This was the third Sunday after Pentecost, and our songs were once again gathered with the Holy Spirit in mind. Below, you’ll find the list of the songs and artists. Clicking the song titles will take you to the lyrics. Below the songs, you can find recordings from Sunday morning of a few of them, and below the recordings, there is an example of one way you might think of these songs in light of this week's theme. If you want to talk about any of these, feel free to comment at the bottom of this page or email me at firstname.lastname@example.org.
There's A Wideness in God's Mercy by Jameson McGregor (adapted from F. Faber)
Your Love Is Strong by Jon Foreman
Pulse by Jameson McGregor
Wayward Ones by The Gladsome Light
From time to time, we'll post live recordings of the songs from Sunday morning. These recordings aren't what you would call polished--sometimes guitars are out of tune, sometimes the vocals are off--but they are records of moments we've shared together. Here's one from this week.
How They Fit In:
There are many ways to think about the significance of songs and the way they fit together–-this is simply one way you can look at these songs in light of this week’s theme.
There's A Wideness in God's Mercy: This is a song that deals directly with mercy in the context of Jesus, but that is far from the only lens we can use when looking at There's A Wideness in God's Mercy. For instance, the Spirit's transformative presence with us is no doubt an example of the wideness of God's mercy. As we traverse the varied terrain of our day-to-day, we do so in cooperation with the Spirit, who is shaping us and our stories into something new, beyond the measure of our minds.
Your Love Is Strong: We sang this song to look over our shoulder at last week's songs. This is what we said about Your Love Is Strong last week: This song is essentially a meditation on the Lord's Prayer, with an emphasis on being transformed into Kingdom people. When we think of transformation, we think of the Spirit--the Spirit is the One who does the weaving of our stories, who dwells in our interconnectivity and helps to shape us. We sang this song to ask the Spirit to continue this work.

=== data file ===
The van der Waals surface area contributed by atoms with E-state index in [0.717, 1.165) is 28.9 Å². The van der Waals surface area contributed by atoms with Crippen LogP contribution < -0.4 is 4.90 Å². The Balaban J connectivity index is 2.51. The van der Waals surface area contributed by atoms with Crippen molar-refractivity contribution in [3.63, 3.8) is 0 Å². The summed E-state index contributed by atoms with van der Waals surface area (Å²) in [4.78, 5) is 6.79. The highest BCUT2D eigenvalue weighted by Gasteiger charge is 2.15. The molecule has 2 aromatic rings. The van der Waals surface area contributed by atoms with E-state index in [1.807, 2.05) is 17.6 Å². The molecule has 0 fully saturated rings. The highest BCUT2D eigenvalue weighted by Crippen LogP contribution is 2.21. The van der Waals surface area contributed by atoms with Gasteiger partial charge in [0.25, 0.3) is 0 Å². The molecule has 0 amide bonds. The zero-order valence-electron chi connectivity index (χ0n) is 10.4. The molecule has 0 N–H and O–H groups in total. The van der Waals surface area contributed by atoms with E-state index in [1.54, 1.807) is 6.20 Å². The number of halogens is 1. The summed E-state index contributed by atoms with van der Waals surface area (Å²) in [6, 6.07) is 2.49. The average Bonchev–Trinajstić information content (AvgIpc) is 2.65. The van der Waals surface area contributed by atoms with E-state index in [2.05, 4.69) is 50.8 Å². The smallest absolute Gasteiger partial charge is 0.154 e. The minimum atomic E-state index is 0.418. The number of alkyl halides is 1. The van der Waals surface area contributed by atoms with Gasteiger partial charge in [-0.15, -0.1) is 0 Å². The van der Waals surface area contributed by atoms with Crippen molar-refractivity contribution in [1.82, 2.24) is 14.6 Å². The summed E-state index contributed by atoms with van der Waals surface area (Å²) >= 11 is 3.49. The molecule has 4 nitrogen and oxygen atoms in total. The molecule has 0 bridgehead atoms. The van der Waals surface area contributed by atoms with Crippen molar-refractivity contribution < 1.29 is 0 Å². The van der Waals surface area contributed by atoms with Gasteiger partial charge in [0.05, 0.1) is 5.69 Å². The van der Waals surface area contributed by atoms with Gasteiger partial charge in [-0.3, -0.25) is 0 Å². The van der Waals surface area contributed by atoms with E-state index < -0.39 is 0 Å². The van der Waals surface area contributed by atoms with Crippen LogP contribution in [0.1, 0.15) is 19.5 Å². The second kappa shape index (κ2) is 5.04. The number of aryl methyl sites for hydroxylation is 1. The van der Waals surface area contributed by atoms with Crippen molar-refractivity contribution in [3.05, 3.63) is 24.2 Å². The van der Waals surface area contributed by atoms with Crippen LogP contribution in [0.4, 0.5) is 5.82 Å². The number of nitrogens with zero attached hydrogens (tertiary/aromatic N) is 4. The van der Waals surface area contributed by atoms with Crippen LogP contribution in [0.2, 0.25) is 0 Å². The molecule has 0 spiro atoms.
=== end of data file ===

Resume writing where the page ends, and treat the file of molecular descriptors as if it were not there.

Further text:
Come Thou Fount: We sang this song to continue to call upon the Spirit to tune us into instruments of grace, and to call upon ourselves to look back on the way God has been faithful to us as we face new challenges in life (that's the Ebenezer part--and I know I've talked about this before, but "Ebenezer" is maybe the most obscure word that we sing on a regular basis. The idea of an Ebenezer calls back to a moment in 1 Samuel 7 when Samuel makes a monument to embody the recollection of God's showing up in the midst of an impossible situation.)
Pulse: This is a new song. As some of you know, I'm recording an album right now called Wild One. A couple of months ago I started to get kind of burnt out picking apart those 10 songs for the recording process, so I decided to start writing another album to keep my wheels moving. I've been writing about the Holy Spirit and the Church (and I struggle to speak meaningfully about one without the other). Pulse embraces the Holy Spirit as the Spirit of Life--the breath that we see breathed into Adam in the garden story--and leans into the idea that it is possible to experience life without fully embracing the breadth of what this means (and in turn tries to remedy that disconnect). Namely, that we are all connected--we are children of the Living God. We have a tendency to be selective with whom we count as "us." And we are amazingly skilled at creating various kinds of "them." But this seems to be undermined by the Holy Spirit. This song is a petition for the Spirit to make this interconnectivity real to us and to teach us how to love one another as we should.
Wayward Ones: We sing this song every time we take communion to remind ourselves of a couple of things. First, we are a broken people--though we are seeking to become more like Jesus, we often fail at this. Second, Christ has given Himself for us despite our brokenness. We take communion to remember the sacrifice of Jesus on our behalf, even though we did not, and do not, deserve it.
Doxology: We close our time together each week with this proclamation that God is worthy of praise from every inch of the cosmos.